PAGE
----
It is unlikely that the true story of what happened will ever emerge. Of course, there is ample reason to doubt the veracity of Muslim Brotherhood claims. The IAF is trying to leverage liberal tools (elections) to achieve an illiberal goal (abrogation of the 1994 Wadi Araba peace treaty with Israel and implementation of sharia law). And, to achieve its political aims, the IAF is pressuring the Jordanian government to "reform" its election law to either: (1) increase the number of votes per district, or (2) implement a two-tiered voting system that includes "at-large" representatives such as the one that brought Hamas to power in the Palestinian Authority. The IAF is hoping to change the system prior to the November parliamentary elections.
But if even only a fraction of the IAF's allegations against the government were true, the implications would be troubling. Essentially, it would mean that even with the institutional advantage of determining the electoral and political parties' laws and controlling the apportionment of seats in each district, the kingdom still lacks confidence that it could forestall a significant Islamist victory.
The fact that the Islamists withdrew hours into the election also suggests that the IAF no longer feels compelled to demonstrate even a modicum of deference to the king. Its new confrontational politics coincide with the rise of the pro-Hamas wing of the Jordanian Muslim Brotherhood, symbolized by the 2005 election of Irsheid as secretary-general. In this context, the boycott seems to demonstrate burgeoning Islamist confidence -- which does not bode well for the kingdom's relations with Jordanian Islamists.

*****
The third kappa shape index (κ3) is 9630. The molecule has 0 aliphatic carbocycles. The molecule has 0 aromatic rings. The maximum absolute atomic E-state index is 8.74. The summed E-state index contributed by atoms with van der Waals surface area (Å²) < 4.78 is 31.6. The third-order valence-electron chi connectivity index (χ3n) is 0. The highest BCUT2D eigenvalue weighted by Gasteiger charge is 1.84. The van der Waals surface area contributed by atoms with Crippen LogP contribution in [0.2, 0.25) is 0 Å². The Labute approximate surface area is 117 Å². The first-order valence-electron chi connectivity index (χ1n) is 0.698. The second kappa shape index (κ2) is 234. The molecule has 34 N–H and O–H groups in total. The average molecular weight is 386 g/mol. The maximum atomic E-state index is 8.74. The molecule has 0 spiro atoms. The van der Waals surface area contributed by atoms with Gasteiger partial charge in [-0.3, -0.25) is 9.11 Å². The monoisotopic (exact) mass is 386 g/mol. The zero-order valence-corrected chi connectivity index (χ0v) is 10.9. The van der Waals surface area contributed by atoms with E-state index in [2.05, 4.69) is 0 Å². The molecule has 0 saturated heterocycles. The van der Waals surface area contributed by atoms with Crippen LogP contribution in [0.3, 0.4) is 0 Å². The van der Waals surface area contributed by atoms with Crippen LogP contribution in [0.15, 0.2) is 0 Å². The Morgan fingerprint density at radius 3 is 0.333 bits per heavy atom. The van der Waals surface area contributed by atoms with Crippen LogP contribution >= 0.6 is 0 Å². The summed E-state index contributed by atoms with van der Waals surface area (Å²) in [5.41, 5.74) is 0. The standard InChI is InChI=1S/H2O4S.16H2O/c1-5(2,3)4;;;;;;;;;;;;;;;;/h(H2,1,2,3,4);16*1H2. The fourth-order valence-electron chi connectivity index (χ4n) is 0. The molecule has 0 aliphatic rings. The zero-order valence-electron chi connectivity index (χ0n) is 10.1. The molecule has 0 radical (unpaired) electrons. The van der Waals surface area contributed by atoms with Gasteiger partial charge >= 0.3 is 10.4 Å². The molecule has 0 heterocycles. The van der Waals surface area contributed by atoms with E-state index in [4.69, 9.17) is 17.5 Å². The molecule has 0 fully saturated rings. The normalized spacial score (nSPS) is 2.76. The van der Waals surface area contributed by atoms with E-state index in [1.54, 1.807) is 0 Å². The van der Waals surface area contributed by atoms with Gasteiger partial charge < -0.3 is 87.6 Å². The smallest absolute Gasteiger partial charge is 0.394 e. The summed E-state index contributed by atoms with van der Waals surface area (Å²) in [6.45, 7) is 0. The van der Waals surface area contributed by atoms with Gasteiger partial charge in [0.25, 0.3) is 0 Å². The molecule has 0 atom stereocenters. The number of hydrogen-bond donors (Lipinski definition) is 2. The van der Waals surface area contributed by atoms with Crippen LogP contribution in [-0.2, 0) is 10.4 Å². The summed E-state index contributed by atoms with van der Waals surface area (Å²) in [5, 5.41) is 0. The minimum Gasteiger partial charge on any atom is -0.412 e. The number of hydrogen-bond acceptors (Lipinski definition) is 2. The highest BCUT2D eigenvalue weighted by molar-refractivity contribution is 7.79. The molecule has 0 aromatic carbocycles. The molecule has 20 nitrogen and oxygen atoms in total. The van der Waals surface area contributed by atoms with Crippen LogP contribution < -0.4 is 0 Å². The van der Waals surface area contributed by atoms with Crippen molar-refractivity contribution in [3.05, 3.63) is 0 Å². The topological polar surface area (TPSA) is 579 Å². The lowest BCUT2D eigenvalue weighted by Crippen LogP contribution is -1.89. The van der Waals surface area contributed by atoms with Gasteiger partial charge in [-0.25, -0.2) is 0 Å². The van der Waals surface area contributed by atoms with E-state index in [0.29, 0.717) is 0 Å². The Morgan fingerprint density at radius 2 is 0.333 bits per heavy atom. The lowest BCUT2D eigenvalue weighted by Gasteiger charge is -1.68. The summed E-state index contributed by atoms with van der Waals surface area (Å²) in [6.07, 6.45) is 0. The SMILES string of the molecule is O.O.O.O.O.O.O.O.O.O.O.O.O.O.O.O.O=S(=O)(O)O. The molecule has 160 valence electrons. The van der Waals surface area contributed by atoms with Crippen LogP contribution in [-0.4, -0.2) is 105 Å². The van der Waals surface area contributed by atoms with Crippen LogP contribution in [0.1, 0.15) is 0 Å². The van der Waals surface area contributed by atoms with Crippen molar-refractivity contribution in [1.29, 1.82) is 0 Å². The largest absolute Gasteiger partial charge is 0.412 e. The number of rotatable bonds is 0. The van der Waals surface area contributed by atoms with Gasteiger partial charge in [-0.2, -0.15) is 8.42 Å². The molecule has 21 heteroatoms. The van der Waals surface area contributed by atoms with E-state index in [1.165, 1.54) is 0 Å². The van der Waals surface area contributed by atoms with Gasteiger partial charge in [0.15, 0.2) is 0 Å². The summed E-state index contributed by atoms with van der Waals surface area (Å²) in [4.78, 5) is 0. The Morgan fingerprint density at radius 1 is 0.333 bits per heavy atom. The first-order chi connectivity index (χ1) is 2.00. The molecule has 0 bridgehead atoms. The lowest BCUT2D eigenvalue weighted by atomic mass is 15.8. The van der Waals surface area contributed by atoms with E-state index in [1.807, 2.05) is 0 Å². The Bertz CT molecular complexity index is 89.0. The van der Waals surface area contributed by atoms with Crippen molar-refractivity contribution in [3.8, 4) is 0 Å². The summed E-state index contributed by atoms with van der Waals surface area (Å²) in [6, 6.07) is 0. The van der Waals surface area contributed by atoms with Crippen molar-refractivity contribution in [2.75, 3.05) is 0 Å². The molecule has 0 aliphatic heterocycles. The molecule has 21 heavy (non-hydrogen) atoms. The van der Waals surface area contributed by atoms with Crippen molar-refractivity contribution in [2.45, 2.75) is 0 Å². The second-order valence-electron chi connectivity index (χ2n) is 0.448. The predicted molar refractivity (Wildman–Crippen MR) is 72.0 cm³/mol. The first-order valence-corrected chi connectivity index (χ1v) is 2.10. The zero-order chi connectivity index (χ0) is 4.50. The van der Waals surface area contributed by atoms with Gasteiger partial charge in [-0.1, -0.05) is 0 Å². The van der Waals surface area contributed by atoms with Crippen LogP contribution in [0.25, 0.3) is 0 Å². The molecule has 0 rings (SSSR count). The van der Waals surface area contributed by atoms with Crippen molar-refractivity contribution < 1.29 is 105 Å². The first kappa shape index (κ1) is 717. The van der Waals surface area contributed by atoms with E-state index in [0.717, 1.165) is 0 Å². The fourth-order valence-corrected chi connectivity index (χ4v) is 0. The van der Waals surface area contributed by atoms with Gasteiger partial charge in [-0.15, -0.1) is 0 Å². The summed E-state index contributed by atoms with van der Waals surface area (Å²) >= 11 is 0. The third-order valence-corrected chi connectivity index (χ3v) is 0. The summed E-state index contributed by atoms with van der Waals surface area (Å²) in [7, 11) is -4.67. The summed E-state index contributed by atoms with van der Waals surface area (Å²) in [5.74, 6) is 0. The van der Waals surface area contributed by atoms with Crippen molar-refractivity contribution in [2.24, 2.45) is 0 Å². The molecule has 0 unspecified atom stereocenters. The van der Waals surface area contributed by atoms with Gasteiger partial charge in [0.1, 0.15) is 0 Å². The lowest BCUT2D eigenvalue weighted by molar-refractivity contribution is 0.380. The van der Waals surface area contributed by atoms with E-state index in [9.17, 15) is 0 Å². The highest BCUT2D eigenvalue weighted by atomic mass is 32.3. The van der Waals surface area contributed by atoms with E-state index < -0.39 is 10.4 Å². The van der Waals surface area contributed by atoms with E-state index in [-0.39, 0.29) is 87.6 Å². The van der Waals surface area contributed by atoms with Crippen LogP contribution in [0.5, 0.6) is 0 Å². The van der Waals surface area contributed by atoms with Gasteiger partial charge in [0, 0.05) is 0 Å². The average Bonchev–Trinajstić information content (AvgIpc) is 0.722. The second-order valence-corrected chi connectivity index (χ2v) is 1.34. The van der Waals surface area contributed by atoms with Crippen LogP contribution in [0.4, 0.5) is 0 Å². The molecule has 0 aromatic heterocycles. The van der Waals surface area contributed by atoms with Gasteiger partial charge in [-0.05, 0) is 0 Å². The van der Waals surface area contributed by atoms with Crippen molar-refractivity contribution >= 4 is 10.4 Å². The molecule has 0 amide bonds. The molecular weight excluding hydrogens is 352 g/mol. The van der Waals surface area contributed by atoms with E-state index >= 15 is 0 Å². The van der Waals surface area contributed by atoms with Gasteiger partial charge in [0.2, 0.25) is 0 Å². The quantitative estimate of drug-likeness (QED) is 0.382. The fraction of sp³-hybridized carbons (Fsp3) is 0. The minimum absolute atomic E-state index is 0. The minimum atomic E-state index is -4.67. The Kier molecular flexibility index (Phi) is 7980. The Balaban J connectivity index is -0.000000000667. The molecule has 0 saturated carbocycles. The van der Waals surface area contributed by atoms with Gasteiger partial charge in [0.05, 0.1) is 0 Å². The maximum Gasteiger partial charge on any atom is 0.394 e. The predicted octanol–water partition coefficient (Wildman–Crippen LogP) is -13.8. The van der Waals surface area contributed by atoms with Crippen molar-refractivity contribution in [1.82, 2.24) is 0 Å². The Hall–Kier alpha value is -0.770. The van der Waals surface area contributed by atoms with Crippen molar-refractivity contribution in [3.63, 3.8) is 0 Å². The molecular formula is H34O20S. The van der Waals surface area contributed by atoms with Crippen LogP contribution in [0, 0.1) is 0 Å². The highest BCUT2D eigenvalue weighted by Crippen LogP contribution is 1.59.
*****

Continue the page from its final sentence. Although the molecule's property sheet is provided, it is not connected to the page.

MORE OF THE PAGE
The regional trend is not promising. In Egypt, where government repression of the Muslim Brotherhood is notoriously severe and elections are neither free nor fair, during the 2005 elections the Brotherhood captured 20 percent of parliamentary seats and control of 70 percent of all the districts in which they competed. In Jordan, where cooptation rather than confrontation has been the traditional dynamic, last week's municipal elections indicate that the IAF may no longer be willing to adhere to historical red lines.
Coming so close on the heels of Hamas's takeover of Gaza and the Islamist electoral victory in Turkey, the confrontation between the Jordanian royal palace and Islamists is cause for U.S. concern. Terrorism in the kingdom is on the rise; almost every day, the Jordanian press contains news of ongoing terrorism trials, interdictions of attacks, commutations of death sentences, or new arrests of Islamists in connection to terrorism. At the same time, the IAF appears to be increasingly confident in its political play.
The day after the IAF's withdrawal from the elections, an article in Jordan's paper of record, al-Ghad, stated that the IAF had "exploded a political bomb." In the run-up to the November parliamentary elections, as the IAF weighs the decision to boycott, shockwaves from this bomb will continue to reverberate throughout the kingdom. Meanwhile, King Abdullah faces what appears to be the unpalatable risk of either accepting a more potent Islamist political opposition or having a surface monopoly on power that encourages even more underground Islamist activity in the kingdom.
After the municipal balloting, IAF secretary-general Irsheid told reporters that it was the Jordanian government that had "lost in these elections." From a public relations perspective, he is right. For Amman and Washington, the challenge ahead is to ensure that this public relations success does not translate into a political victory. Given the regional trend, this will be no easy feat.
David Schenker is a senior fellow in Arab politics at The Washington Institute. From 2002 to 2006, he served in the Office of the Secretary of Defense as country director for Syria, Lebanon, Jordan, and the Palestinian territories.